CROSS COUNTRY COAL PIPE LINE HYDRAULICS

Consolidation Coal's work on coal slurry extends back to 1950 when a 3-inch pipe loop was constructed. This installation was followed by a demonstration plant built in Cadiz, Ohio (1951) consisting of two loops of 12-inch pipe. As a result of this work, completed in 1952, a decision to build the 10-inch, 108-mile Eastlake pipeline was made. This line went into operation in 1957 and continued in operation until June, 1963. A total of approximately 7 million tons of coal was transported through the line. The line was moth-balled in June of 1963 after having accomplished its purpose of significantly reducing rail transportation costs for coal. The purpose of this paper is to present the more significant part of the hydraulic information accumulated over this 13-year period. As a result of this extensive hydraulic research and development program, Consolidation evolved a correlation to predict slurry pressure drop and it is the purpose of this paper to present this correlation. Because of the complexity of slurry hydraulics, some introductory remarks are provided to orient the reader regarding the area to which the correlation applies.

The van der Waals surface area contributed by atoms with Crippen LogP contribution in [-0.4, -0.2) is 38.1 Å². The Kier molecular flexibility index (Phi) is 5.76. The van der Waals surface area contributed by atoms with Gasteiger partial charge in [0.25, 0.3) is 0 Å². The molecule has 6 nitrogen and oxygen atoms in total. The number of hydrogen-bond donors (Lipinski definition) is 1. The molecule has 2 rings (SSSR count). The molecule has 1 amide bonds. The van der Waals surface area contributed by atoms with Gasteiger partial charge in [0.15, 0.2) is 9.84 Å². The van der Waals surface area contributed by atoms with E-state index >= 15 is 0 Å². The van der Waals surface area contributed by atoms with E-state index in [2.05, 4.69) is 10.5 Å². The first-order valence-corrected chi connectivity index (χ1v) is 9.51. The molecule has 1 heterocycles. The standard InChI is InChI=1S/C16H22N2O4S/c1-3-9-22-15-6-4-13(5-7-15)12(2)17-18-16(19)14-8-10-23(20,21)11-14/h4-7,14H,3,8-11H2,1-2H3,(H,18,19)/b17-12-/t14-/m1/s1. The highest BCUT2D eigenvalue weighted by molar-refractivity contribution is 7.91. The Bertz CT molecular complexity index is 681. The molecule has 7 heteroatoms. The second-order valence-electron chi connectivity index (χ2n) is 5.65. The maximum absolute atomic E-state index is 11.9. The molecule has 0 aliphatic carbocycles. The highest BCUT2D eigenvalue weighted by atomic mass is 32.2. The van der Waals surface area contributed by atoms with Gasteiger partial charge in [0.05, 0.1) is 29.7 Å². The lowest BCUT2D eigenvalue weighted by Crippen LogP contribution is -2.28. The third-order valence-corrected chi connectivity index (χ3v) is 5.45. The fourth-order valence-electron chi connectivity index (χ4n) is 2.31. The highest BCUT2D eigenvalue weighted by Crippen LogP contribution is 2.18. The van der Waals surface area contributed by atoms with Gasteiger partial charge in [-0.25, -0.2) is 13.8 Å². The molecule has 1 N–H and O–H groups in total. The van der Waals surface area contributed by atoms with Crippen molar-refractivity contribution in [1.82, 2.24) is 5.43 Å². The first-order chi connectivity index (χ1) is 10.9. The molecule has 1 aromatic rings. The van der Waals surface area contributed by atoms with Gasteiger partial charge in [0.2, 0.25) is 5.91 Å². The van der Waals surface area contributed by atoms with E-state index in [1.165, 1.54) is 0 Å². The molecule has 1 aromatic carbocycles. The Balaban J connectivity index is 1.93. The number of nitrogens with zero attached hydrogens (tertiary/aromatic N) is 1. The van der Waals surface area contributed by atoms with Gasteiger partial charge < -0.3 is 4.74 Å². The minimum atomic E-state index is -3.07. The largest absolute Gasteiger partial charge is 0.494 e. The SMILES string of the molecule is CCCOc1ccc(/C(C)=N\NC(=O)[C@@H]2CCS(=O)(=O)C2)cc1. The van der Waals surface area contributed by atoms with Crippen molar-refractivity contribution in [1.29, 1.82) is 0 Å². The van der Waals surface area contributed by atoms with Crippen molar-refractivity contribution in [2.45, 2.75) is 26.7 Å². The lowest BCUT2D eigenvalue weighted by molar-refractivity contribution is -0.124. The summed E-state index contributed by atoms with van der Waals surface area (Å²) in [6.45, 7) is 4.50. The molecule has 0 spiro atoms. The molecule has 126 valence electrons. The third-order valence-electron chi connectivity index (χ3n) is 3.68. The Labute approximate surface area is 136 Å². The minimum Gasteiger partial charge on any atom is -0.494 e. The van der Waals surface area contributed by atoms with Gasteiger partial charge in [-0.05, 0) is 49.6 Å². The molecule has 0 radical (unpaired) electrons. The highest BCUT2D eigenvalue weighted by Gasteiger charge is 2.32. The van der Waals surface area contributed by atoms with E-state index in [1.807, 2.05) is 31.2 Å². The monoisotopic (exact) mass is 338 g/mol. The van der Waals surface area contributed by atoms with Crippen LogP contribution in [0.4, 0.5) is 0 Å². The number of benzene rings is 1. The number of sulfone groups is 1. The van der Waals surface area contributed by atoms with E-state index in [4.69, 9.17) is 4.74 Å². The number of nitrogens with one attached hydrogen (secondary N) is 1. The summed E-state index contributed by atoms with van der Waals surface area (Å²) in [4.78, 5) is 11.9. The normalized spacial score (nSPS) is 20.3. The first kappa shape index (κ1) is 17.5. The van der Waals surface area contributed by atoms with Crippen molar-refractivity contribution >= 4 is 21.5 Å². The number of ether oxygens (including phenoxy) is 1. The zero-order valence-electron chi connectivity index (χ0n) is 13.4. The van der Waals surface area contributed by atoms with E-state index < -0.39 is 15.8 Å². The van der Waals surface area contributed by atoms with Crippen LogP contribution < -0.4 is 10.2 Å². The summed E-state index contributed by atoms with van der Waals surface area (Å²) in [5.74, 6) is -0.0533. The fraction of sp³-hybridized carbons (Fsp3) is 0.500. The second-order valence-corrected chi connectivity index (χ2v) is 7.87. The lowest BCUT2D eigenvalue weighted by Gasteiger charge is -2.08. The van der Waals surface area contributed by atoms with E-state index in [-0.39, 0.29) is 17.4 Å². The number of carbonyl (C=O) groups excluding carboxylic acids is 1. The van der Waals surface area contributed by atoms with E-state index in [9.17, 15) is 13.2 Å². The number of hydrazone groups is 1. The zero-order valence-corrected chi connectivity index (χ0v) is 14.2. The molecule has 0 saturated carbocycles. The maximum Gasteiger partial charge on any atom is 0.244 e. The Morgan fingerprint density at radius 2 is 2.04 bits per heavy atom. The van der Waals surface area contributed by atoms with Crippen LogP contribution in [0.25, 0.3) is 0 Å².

• Corporate Authors:

    Oildom Publishing Company

    1217 Kennedy Boulevard
    Bayonne, NJ  USA  04002
  • Authors:
    • Wasp, E J
    • Regan, Terrance J
    • Withers, J
    • Cook, PAC
    • Clancey, J T
  • Publication Date: 1963-7

Media Info

  • Pagination: p. 20-28
  • Serial:
    • Pipe Line News
    • Volume: 25
    • Issue Number: 7
    • Publisher: Oildom Publishing Company

Subject/Index Terms

Filing Info

  • Accession Number: 00056277
  • Record Type: Publication
  • Source Agency: Federal Power Commission
  • Files: TRIS
  • Created Date: Jun 24 1974 12:00AM